As the defamation trial between Johnny Depp and Amber Heard advances, social media users have been divided on the parties’ perceived innocence.
The case focuses on an opinion article Heard wrote about her alleged experiences as an abuse survivor, which Depp claims caused him to lose work opportunities. But social media users are looking at the case from a different perspective than the court: Focusing on the alleged abuse, not defamation.
One Reddit user posted a video of Johnny Depp in a courtroom, where an audio recording featuring Amber Heard plays. The user claims that the audio, which first came to the Daily Dot’s attention in 2020, is “proof” of Heard’s abuse, as Heard admits to having hit Depp. Other social media users claim the opposite: Heard was abused, and in turn, may have committed acts of reactive abuse.
While it isn’t clear who abused who in the relationship between Heard and Depp, it is important to speak on what reactive abuse is and what can look like.
What is reactive abuse?
The Daily Dot spoke to trauma expert Dr. Jordan Schaul of Scapegoat Strength on the topic.
What is reactive abuse? Defined by Dr. Jordan Schaul, “Reactive abuse is a natural response to provocation. We typically fight, flee, or freeze in response to danger. This is known as the stress response.” In the case of reactive abuse, the body chooses to fight.
He continues, explaining how abusers utilize reactive outbursts against their victims. “Domestic abusers and other perpetrators may intentionally elicit reactions from victims and targets to discredit them and justify their own behavior. This is a form of gaslighting, which may lead to the kind of harmful emotional distress that we associate with trauma and can be more detrimental than non-lethal physical abuse.”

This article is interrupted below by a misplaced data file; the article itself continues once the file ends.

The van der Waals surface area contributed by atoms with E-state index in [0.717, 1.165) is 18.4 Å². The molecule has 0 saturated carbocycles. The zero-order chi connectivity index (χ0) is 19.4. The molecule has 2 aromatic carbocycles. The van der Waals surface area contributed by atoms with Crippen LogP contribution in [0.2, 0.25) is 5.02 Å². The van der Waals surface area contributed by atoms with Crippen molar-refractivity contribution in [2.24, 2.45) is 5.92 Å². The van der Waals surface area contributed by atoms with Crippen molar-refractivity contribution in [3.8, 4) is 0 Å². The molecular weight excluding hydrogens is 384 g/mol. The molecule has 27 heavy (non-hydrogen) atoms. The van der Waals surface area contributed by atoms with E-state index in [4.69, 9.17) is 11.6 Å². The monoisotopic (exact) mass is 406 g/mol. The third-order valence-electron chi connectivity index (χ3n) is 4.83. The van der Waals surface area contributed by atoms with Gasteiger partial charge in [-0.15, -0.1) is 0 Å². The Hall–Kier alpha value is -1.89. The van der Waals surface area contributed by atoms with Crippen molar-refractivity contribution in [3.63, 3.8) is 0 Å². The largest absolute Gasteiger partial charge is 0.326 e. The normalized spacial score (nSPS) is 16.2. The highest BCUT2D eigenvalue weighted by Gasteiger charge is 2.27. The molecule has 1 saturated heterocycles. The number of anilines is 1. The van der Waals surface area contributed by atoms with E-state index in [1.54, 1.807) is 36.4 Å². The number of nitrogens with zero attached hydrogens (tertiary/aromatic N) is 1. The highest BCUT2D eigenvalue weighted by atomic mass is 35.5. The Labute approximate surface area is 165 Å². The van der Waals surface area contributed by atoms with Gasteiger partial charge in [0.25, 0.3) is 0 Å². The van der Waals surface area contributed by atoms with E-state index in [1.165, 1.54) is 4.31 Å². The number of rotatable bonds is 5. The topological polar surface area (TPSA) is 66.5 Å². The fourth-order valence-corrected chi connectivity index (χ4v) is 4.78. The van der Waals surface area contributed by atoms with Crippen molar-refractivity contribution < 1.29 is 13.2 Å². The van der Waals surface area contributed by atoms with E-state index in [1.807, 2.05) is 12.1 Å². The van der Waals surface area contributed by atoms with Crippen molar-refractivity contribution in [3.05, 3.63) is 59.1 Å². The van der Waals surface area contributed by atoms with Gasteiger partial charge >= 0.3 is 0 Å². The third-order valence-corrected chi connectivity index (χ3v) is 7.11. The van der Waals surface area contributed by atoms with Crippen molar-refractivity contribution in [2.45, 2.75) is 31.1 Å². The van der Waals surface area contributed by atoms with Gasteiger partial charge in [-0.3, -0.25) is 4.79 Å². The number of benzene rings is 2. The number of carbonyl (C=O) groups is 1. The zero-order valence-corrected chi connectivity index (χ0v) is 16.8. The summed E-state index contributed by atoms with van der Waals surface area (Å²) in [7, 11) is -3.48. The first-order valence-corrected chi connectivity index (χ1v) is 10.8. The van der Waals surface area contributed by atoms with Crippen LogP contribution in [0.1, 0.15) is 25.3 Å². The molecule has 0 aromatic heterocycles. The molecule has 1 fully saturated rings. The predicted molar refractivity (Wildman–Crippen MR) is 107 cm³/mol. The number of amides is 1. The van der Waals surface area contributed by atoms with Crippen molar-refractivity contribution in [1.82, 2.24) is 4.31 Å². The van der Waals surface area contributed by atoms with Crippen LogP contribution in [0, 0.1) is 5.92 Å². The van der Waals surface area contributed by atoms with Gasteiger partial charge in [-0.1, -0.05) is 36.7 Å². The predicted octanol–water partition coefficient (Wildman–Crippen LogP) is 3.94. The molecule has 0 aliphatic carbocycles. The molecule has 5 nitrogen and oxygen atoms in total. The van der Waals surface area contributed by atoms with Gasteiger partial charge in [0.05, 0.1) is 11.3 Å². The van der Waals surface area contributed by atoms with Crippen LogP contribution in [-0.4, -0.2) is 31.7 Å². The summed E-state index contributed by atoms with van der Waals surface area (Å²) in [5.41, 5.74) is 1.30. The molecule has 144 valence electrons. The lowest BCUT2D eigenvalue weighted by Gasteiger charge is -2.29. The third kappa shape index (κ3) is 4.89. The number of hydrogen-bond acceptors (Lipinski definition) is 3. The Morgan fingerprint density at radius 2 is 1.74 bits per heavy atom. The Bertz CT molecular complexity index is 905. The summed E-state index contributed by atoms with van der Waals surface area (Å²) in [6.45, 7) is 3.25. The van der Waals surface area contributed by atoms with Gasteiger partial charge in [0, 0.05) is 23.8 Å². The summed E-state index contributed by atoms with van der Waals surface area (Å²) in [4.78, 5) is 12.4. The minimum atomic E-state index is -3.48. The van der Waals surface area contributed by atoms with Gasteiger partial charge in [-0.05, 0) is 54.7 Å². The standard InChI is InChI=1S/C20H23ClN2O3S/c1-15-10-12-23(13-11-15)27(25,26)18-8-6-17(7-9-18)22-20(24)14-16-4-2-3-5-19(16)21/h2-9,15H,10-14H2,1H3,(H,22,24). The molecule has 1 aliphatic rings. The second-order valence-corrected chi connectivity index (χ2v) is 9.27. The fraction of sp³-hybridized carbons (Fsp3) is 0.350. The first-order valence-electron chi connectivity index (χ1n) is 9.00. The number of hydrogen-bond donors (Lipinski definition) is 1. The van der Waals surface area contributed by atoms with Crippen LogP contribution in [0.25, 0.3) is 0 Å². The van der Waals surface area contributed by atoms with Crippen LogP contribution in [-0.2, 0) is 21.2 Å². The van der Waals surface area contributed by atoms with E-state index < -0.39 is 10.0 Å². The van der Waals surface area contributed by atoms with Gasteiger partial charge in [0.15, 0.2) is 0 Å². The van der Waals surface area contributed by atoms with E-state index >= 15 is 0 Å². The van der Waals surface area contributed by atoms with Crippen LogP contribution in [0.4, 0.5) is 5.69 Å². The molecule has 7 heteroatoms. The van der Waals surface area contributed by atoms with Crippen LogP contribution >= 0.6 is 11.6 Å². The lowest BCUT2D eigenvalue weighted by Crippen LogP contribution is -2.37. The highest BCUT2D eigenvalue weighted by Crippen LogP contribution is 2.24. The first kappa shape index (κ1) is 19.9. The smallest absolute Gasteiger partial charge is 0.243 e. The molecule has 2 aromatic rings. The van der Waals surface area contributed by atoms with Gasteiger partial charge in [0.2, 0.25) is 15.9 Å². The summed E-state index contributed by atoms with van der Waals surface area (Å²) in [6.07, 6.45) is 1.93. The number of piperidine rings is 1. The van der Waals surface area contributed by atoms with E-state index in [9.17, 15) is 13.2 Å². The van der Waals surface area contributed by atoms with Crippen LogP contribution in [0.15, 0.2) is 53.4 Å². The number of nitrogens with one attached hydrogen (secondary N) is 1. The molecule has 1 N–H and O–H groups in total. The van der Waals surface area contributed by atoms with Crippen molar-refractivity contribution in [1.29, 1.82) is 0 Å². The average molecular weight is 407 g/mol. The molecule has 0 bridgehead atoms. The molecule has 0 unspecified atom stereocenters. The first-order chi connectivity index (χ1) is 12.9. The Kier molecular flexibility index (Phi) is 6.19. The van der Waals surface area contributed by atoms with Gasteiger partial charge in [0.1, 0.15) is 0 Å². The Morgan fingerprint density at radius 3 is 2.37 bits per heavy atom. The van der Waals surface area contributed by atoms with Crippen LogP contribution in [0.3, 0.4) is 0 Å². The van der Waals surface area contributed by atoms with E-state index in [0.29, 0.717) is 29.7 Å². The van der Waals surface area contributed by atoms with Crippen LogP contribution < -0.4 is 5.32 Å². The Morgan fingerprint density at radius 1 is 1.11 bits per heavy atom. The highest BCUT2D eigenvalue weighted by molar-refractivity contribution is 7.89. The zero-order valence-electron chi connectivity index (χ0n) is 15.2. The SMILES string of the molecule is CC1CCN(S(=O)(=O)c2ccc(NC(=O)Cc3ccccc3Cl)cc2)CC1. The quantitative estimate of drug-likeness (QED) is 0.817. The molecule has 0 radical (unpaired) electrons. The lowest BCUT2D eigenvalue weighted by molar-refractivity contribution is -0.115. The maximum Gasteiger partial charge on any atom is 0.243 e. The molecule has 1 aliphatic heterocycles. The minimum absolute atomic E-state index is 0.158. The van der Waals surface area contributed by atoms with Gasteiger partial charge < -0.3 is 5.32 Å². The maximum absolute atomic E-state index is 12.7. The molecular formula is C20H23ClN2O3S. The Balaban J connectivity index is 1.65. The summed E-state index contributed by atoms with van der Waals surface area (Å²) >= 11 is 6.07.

These tactics are often used to make an abused person feel as if they were an active perpetrator of violence as opposed to the victim of abuse, but it’s important to note reactive abuse is a reaction to abuse, not abuse in and of itself.
“The abuser is often very adept at shifting blame and concealing their own abusive behavior from third parties. Hence, the heightened emotional distress of the victim may be indicative of the fact that they have been pushed to and over the limit. The victim may exhibit more emotional dysregulation than the abuser because they have been gaslighted, which leaves them questioning reality and hence, their own sanity. The abuser may appear to be much more contained.”
He continues, “Reactive abuse is commonly observed in toxic relationships. In some cases, both individuals may appear to exhibit ‘proactive’ and reactive abuse, but usually, there is only one abuser and only one victim who exhibits reactive abuse. Chronic exposure to victim-blaming and shaming can induce traumatized states and subsequent symptoms associated with complex PTSD.”
Abuse isn’t as uncommon as we may think: Domestic violence hotlines typically receive 20,000 calls a day. According to NCADV, 1 in 3 women and 1 in 4 men have experienced violence at the hands of their partner, with 1 in 4 women and 1 in 9 men experiencing extreme partner violence. Abuse can manifest in multiple forms: physical, verbal, emotional, sexual, financial, and mental. Abuse can happen to anyone, although statistically, women between the ages of 18 and 24 are most at risk.
Don’t let shame or fear of retaliation stop you from accessing the help you seek. There are resources available, like the Domestic Violence Hotline, for victims and survivors of abuse.
If you are a survivor of sexual assault, harassment, or violence or want more resources on sexual assault, contact the Rape, Abuse & Incest National Network at 1-800-656-HOPE (4673) or the National Sexual Violence Resource Center by going to nsvrc.org.
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